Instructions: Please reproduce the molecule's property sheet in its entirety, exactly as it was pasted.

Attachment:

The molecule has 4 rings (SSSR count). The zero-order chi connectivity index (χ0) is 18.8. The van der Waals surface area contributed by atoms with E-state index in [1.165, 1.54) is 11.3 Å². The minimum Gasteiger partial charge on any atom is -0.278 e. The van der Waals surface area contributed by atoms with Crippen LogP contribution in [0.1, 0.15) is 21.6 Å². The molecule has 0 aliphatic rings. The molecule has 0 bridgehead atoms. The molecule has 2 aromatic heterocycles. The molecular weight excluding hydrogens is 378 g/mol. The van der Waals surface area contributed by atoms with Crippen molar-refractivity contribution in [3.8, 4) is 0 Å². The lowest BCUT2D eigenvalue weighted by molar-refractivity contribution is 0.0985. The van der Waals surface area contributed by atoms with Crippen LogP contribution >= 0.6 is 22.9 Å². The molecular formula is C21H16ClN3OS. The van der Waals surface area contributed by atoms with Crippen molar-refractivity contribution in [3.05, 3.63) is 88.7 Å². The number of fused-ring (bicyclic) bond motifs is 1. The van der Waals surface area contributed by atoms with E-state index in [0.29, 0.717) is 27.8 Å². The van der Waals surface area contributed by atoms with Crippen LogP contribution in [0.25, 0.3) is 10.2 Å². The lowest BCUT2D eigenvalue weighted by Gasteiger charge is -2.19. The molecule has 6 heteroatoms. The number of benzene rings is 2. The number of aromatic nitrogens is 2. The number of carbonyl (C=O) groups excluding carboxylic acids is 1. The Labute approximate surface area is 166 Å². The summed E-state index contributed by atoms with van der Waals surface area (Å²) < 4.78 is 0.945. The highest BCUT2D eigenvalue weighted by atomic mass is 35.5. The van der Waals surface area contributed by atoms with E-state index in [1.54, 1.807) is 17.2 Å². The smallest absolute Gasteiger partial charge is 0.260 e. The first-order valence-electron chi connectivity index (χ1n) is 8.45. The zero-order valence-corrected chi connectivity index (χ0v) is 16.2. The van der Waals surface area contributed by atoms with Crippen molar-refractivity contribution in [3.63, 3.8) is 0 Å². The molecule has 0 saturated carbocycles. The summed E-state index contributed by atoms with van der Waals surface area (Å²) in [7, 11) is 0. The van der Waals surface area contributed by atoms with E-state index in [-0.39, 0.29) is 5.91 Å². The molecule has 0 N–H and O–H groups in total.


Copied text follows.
The molecule has 4 rings (SSSR count). The zero-order chi connectivity index (χ0) is 18.8. The van der Waals surface area contributed by atoms with E-state index in [1.165, 1.54) is 11.3 Å². The minimum Gasteiger partial charge on any atom is -0.278 e. The van der Waals surface area contributed by atoms with Crippen LogP contribution in [0.1, 0.15) is 21.6 Å². The molecule has 0 aliphatic rings. The molecule has 0 bridgehead atoms. The molecule has 2 aromatic heterocycles. The molecular weight excluding hydrogens is 378 g/mol. The van der Waals surface area contributed by atoms with Crippen molar-refractivity contribution in [3.8, 4) is 0 Å². The lowest BCUT2D eigenvalue weighted by molar-refractivity contribution is 0.0985. The van der Waals surface area contributed by atoms with Crippen LogP contribution >= 0.6 is 22.9 Å². The molecular formula is C21H16ClN3OS. The van der Waals surface area contributed by atoms with Crippen molar-refractivity contribution in [3.05, 3.63) is 88.7 Å². The number of fused-ring (bicyclic) bond motifs is 1. The van der Waals surface area contributed by atoms with E-state index in [0.29, 0.717) is 27.8 Å². The van der Waals surface area contributed by atoms with Crippen LogP contribution in [0.25, 0.3) is 10.2 Å². The lowest BCUT2D eigenvalue weighted by Gasteiger charge is -2.19. The molecule has 6 heteroatoms. The number of benzene rings is 2. The number of aromatic nitrogens is 2. The number of carbonyl (C=O) groups excluding carboxylic acids is 1. The Labute approximate surface area is 166 Å². The summed E-state index contributed by atoms with van der Waals surface area (Å²) < 4.78 is 0.945. The highest BCUT2D eigenvalue weighted by atomic mass is 35.5. The van der Waals surface area contributed by atoms with E-state index in [1.54, 1.807) is 17.2 Å². The smallest absolute Gasteiger partial charge is 0.260 e. The first-order valence-electron chi connectivity index (χ1n) is 8.45. The zero-order valence-corrected chi connectivity index (χ0v) is 16.2. The van der Waals surface area contributed by atoms with Crippen molar-refractivity contribution in [3.63, 3.8) is 0 Å². The molecule has 0 saturated carbocycles. The summed E-state index contributed by atoms with van der Waals surface area (Å²) in [7, 11) is 0. The van der Waals surface area contributed by atoms with E-state index in [-0.39, 0.29) is 5.91 Å². The molecule has 0 N–H and O–H groups in total.